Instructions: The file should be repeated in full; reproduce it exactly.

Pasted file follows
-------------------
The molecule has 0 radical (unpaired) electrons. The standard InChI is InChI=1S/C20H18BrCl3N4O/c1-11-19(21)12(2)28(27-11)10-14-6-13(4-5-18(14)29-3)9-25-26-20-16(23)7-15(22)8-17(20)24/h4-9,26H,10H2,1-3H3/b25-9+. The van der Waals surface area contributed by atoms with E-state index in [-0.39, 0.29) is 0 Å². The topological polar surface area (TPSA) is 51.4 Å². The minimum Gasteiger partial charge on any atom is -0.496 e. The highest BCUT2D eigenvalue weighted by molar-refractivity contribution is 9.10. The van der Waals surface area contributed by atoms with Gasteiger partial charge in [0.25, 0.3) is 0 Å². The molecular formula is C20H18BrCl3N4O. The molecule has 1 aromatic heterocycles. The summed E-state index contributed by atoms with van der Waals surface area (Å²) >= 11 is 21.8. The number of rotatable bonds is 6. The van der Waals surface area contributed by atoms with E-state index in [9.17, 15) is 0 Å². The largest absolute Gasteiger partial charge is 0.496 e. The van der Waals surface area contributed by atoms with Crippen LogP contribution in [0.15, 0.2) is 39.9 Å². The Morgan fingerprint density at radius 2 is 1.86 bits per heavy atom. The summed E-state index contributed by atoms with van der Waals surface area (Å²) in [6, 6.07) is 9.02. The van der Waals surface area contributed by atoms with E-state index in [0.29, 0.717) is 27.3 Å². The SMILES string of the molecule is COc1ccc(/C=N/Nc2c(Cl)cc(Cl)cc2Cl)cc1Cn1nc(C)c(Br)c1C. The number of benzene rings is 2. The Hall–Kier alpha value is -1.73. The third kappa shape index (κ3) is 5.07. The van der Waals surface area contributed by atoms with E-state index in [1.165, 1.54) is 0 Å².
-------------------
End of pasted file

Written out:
The molecule has 0 radical (unpaired) electrons. The standard InChI is InChI=1S/C20H18BrCl3N4O/c1-11-19(21)12(2)28(27-11)10-14-6-13(4-5-18(14)29-3)9-25-26-20-16(23)7-15(22)8-17(20)24/h4-9,26H,10H2,1-3H3/b25-9+. The van der Waals surface area contributed by atoms with E-state index in [-0.39, 0.29) is 0 Å². The topological polar surface area (TPSA) is 51.4 Å². The minimum Gasteiger partial charge on any atom is -0.496 e. The highest BCUT2D eigenvalue weighted by molar-refractivity contribution is 9.10. The van der Waals surface area contributed by atoms with Gasteiger partial charge in [0.25, 0.3) is 0 Å². The molecular formula is C20H18BrCl3N4O. The molecule has 1 aromatic heterocycles. The summed E-state index contributed by atoms with van der Waals surface area (Å²) >= 11 is 21.8. The number of rotatable bonds is 6. The van der Waals surface area contributed by atoms with E-state index in [9.17, 15) is 0 Å². The largest absolute Gasteiger partial charge is 0.496 e. The van der Waals surface area contributed by atoms with Crippen LogP contribution in [0.15, 0.2) is 39.9 Å². The Morgan fingerprint density at radius 2 is 1.86 bits per heavy atom. The summed E-state index contributed by atoms with van der Waals surface area (Å²) in [6, 6.07) is 9.02. The van der Waals surface area contributed by atoms with E-state index in [0.29, 0.717) is 27.3 Å². The SMILES string of the molecule is COc1ccc(/C=N/Nc2c(Cl)cc(Cl)cc2Cl)cc1Cn1nc(C)c(Br)c1C. The number of benzene rings is 2. The Hall–Kier alpha value is -1.73. The third kappa shape index (κ3) is 5.07. The van der Waals surface area contributed by atoms with E-state index in [1.165, 1.54) is 0 Å².